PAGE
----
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Studying military families: Joy of reunion challenged by reality of everyday life

Jacob Brooks | Killeen Daily Herald

FORT HOOD — As Tarnisha Gibson waited near a Fort Hood parade field late Thursday night, the emotions she was feeling were familiar ones: excitement, anxiety and relief.

Moments later, Gibson’s husband and son — both soldiers who spent the last eight months in South Korea — walked off a bus and were quickly released into the waiting arms of Gibson, an Army spouse for the past 21 years.

“He’s been to Iraq, Afghanistan and twice to Korea,” Gibson said of her husband, Staff Sgt. Corwyn Gibson. It was the second deployment for her son, Spc. Bradley Gibson.

The Gibsons are one of the families being reunited after this nine-month deployment of 4,000 soldiers from Fort Hood to South Korea. As they are looking forward to time together, another 4,100 Fort Hood troops are heading to South Korea to take over the mission, separating more families for the next nine months.

Deployment is a way of life for many military families. Psychologists and communication experts have studied it, and say the challenges of deployments don’t stop with homecoming.

Families say that’s true. After the joy of reunion in the days and weeks after deployment, it’s back to reality, and reality has changed during the separation.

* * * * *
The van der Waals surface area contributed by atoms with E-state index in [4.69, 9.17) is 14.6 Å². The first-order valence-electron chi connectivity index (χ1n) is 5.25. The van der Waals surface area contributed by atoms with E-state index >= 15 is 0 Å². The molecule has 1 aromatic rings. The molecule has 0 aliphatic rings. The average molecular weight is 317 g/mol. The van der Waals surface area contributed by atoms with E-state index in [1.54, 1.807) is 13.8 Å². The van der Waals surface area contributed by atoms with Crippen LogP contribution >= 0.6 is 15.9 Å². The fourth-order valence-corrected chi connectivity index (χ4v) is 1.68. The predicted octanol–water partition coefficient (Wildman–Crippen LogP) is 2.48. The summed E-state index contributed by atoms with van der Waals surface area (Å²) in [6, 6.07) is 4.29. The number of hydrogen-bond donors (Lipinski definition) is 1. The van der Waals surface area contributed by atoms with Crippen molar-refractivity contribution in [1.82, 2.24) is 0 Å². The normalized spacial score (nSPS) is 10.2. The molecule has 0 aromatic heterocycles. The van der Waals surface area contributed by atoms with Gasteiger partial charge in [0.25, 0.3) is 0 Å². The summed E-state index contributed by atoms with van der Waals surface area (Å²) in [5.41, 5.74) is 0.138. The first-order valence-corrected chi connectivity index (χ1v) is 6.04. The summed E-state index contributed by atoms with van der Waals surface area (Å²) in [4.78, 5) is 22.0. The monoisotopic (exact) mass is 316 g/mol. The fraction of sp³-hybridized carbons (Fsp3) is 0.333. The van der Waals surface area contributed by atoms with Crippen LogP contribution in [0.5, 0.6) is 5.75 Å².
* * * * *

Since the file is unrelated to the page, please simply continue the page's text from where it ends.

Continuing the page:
“It is quite difficult,” Tarnisha Gibson said. “Especially for us military spouses; we are so used to doing things our way while they are gone. And when they come back, it’s hard for the spouse to somewhat relinquish that control.”

The number of Fort Hood soldiers deployed around the world jumped to more than 7,400 in February, according to a Fort Hood document. That’s the highest it’s been since 2012, and officials said the spike is due to the rotation of troops heading to and coming from South Korea — part of a new Army plan that has, thus far, fallen largely on the shoulders of Fort Hood soldiers. Usually, the monthly number of deployed local troops hovers around 5,000.

Getting back to a new sense of normalcy is just one of many factors that comes with how deployments can impact married relationships in the military — an issue increasingly being studied by research firms and universities.

The study of deployments

Leanne Knobloch, a professor at the University of Illinois, has been studying how deployments can impact relationships since 2010. The studies started with seed money from the University of Illinois.

“We did some studies on kids, and did some studies on romantic couples, and then that was enough to get the attention of the U.S. Department of Defense,” said Knobloch, 42, a communications professor who teaches relationship courses at the university.

The Defense Department provided Knobloch’s research team with an $840,000 grant in 2014.

“That opened huge doors for us,” said Knobloch, adding her research staff grew from three to nearly 20, thanks mostly to the DOD grant. Most of the studies have been done through online surveys; and filled out by returning service members and their spouses.

The university’s current study looks at 250 military families during the first eight months after the deployment.

“That study is in the field right now,” Knobloch said. “And so, we have our sample; they’re just working through the last couple of months of the eighth wave.”